Even though day one was very heavy and often emotional, we finished the day reassured that adoption was the right path for us. We were also incredibly moved by the variety of perspective adopters and the age ranges they wanted to adopt. If most couples pass then there will be a variety of children going to amazing forever homes.
We attended three preparation days on consecutive Fridays throughout June, and each week we bonded more and more with the other couples. The atmosphere of the course became more relaxed and we really got stuck in with topics such as contact with birth parents, medical issues, therapeutic parenting and so on. Rugby Dad was even asked to prepare a short introduction to ACE’s for the group as he knew more about it that than the social worker. A* for Rugby Dad! He was definitely the Hermione of the group, always putting his hand up and answering questions and just generally being a lovely know-it-all. Five points to Hufflepuff (aye, we’re Hufflepuffs, and if you’re going to judge then you can bugger off).
Even though they tell you they’re not technically assessing you, they definitely are. Now and again you met gazes with a social worker sitting in the corner of the room, analysing every word you say. It sometimes felt as though they were looking into your very soul. Can social workers read minds, I wondered? Is that one of the modules they cover at University? It seemed likely, so I ensured that I filled my head with rosy, over-complimentary thoughts about what the social worker was wearing and how her hair looked nice, just in case.
As well as the all-knowing gaze, there was also the fact that they left a sheet of paper out on day two with each couple’s names on it accompanied by a short description of how we were doing. Writer Dad got a sneaky peak before the paper was swiped away. We were described as knowledgeable, attentive and engaged. So don’t be fooled: your assessment starts from the first contact you make with them.
Day three for us was the most worthwhile. Adopters came in to speak to us; they spoke about the first time they laid eyes on their child, the challenges, the crying, the laughing but there was one message that rang true throughout: it’s all worth it in the end. One adopter gave a fantastic account of their journey. Their perseverance and commitment really hit home with us. Lifebooks, story maps, and all different personalised resources were passed around. The love the adopter had for their child was so strong and really resonated with us. By day three we’d built some great new friendships and as a group we all opened up about our experiences. What shook us was the fact that we were the only couple out of 5 who hadn’t tried IVF – I mean, obviously because we don’t have vaginas, so we couldn’t go down that route. Adoption had always been our first route to building a family. We hadn’t thought about the loss of not being able to give birth naturally and really felt for the other couples on the course.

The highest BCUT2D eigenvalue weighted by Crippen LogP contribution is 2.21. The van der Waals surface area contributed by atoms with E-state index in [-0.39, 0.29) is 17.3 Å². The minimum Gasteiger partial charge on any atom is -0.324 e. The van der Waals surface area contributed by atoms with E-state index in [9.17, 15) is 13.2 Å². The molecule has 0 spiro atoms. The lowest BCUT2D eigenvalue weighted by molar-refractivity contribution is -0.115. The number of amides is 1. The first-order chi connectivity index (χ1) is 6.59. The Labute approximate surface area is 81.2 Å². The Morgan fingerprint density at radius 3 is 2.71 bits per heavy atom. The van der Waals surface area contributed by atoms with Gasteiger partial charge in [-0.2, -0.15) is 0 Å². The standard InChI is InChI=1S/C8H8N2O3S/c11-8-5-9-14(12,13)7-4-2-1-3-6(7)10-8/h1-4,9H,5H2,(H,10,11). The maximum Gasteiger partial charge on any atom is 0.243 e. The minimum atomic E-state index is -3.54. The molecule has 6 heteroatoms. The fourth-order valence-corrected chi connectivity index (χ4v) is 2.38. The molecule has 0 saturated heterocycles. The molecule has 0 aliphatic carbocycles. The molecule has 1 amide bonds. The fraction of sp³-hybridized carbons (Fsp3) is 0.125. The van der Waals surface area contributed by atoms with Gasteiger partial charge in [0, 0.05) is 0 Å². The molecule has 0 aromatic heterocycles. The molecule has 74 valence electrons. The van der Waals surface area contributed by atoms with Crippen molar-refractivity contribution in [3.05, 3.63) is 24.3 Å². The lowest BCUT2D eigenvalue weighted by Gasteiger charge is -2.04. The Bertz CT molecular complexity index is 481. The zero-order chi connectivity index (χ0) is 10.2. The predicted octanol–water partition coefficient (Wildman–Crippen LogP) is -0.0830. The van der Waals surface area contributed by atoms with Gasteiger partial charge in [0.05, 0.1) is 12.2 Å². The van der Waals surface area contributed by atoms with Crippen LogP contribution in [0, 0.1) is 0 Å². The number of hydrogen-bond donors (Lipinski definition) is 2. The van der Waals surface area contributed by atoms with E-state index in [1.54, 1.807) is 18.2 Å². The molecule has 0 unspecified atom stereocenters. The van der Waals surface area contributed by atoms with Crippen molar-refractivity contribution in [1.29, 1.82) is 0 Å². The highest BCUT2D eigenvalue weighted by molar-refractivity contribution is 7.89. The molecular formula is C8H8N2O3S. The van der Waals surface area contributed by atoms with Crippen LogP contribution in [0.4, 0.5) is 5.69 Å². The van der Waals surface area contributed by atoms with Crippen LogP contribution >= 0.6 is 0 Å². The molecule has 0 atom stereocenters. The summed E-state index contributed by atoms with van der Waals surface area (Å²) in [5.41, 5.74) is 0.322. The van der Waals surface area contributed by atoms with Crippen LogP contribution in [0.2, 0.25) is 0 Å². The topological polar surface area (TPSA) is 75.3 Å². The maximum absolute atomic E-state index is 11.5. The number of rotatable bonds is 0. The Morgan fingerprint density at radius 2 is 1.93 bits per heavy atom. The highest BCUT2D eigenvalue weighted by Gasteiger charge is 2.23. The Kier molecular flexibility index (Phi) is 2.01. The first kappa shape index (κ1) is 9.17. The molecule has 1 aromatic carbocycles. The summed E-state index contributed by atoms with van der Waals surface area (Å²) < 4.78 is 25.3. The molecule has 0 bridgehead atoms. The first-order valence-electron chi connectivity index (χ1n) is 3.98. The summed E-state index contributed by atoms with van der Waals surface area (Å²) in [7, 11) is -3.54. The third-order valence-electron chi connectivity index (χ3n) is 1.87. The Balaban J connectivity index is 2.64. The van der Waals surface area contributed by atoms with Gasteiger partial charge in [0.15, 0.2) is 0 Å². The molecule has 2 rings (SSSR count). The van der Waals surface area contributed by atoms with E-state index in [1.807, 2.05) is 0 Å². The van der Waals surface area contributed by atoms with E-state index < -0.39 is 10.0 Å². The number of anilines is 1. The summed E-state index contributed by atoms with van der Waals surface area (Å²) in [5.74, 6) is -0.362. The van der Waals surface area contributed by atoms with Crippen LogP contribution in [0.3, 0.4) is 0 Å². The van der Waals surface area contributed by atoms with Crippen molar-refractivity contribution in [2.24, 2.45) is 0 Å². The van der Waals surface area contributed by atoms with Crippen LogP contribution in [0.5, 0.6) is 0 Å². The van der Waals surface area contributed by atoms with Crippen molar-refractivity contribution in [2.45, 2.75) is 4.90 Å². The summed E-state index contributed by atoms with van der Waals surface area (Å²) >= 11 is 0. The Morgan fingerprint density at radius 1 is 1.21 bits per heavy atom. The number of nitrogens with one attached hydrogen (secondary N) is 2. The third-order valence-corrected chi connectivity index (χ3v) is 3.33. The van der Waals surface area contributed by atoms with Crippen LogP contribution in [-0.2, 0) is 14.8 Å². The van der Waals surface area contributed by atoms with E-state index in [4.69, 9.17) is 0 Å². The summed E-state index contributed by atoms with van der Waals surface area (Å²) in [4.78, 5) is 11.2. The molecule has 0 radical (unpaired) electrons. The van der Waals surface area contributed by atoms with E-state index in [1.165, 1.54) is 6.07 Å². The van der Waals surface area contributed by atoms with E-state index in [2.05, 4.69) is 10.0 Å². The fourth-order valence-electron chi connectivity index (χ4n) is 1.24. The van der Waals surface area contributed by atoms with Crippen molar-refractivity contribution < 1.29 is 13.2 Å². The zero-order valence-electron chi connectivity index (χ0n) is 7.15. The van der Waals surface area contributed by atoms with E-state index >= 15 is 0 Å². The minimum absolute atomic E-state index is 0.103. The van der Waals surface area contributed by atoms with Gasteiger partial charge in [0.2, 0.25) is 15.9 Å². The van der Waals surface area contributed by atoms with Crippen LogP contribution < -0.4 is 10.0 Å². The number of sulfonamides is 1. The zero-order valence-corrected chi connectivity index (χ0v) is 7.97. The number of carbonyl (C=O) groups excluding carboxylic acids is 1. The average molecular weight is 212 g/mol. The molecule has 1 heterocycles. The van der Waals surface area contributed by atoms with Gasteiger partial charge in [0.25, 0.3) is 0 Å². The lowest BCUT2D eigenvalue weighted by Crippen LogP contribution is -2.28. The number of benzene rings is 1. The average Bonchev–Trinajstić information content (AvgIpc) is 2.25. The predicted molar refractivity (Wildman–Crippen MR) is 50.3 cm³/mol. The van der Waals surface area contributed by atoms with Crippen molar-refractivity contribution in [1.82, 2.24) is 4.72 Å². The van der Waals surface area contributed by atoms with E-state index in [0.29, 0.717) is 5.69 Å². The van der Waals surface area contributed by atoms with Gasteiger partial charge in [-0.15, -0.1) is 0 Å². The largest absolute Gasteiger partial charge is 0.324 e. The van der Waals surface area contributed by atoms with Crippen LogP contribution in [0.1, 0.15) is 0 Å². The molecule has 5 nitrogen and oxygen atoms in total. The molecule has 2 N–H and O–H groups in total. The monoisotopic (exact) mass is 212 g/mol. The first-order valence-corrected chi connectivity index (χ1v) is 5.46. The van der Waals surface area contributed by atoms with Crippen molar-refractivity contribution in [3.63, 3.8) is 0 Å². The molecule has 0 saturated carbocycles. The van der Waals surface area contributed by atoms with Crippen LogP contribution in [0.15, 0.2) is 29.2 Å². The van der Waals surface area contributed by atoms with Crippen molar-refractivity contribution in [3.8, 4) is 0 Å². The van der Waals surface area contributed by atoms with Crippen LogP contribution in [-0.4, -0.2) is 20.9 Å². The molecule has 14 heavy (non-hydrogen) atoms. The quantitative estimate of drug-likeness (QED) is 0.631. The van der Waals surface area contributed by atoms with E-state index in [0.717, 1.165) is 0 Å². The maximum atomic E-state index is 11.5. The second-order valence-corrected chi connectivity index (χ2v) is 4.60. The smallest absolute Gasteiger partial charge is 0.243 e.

Our experience from our three-day preparation course was a very positive one. Hell, all parents need to be sent on one before having a child! In all seriousness, after the course it was cemented in our head that adoption is for us.
So this was back in June, and now the next stage was where it started getting real: six-months of intensive home assessment visits from an assigned social worker. We’re now probably about halfway through, but we’ll talk about that in our next post. For now, just imagine us frantically trying to deep-clean the house in readiness… a few people have said your house will never be as clean again as it is during the home assessment period.
Meh. Cleanliness is overrated. We can’t wait to find toys lying around everywhere!
Oh, and of course we rewarded ourselves with a holiday after finishing the courses. Ready for our home assessments!
Until next time… 😁